• i know, poor guy. they are really short. it seems like they bother him (maybe he gets stuff in them?) because he’s always cocking his head to the side as though there were water in one, and half shaking his head.

  8. Yay for Tank! Little does he know, he’s found the best foster home possible. His life will never be the same. Things can only go up from here!

  9. Welcome TANK!! He has the look of a lumberjack- I can’t believe he’s only 1!! How’s Chick handling a bigger, badder (looking) brother?

  10. Welcome TANK! You are sooo very beautiful. I just want to give you a great big kiss on your nose. Can you ask your foster mom to do that for me please?
    Anouk, Ziggy and I can’t wait to get to know you and see lots and lots of photos of you.

  11. OMG! I’m in love! I just love big pitty noses and his is almost as smoochable as my Wilbur’s! How I hate seeing cropped ears on these dogs, you really do have to wonder what happened in his past. But at least we all know his future will be wonderful. You guys are the best.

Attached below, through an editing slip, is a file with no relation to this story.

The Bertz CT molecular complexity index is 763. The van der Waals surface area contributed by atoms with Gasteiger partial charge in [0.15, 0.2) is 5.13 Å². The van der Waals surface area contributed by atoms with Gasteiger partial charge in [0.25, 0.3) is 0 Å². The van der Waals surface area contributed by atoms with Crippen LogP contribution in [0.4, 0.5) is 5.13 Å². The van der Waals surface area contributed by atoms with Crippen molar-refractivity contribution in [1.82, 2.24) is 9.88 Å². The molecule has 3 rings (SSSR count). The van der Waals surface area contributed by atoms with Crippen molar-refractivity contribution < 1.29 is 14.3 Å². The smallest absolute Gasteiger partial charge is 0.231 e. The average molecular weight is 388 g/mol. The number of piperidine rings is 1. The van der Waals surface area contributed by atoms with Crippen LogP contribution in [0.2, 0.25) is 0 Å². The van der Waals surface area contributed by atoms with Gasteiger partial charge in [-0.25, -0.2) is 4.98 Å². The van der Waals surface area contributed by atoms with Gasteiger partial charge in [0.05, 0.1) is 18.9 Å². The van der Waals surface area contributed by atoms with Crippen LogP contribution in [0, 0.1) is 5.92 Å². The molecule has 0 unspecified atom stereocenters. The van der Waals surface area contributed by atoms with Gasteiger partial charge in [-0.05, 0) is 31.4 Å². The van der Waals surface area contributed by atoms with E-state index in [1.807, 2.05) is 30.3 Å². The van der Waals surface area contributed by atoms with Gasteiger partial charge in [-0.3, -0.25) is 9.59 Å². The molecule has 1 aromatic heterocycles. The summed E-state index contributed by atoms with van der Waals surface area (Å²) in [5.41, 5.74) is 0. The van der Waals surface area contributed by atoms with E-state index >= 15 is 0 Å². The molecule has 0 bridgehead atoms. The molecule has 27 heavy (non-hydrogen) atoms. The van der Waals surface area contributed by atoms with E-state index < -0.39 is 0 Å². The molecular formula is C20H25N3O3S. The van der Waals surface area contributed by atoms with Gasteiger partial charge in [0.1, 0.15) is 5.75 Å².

12. Congratulations TANK, you are one lucky (and handsome) dog. Glad you made it out of “the bad place”.

    Thanks to your foster people for sharing their home with what appears to be a very special boy. Can’t wait to hear about your adventures.

  13. TANK is beautiful. And in my eyes – a rescue is a rescue. How he got there isn’t important (transport from the south or a local shelter). What’s important is that you rescued a needy dog. That’s the bottom line. TANK hit the jackpot with you and your husband. What does Chick think of him? Can’t wait to follow TANK’s story and see more photos. What you’re doing is a wonderful thing!!

  14. I wonder if he’s a tornado refugee, or if he was loved but simply turned loose when someone lost a job and just couldn’t feed him anymore… some of these stories are way too sad. I don’t want to judge anyone, and thankfully it doesn’t seem that he was ruined by abuse.

    Looking forward to tales of Tank and Chick!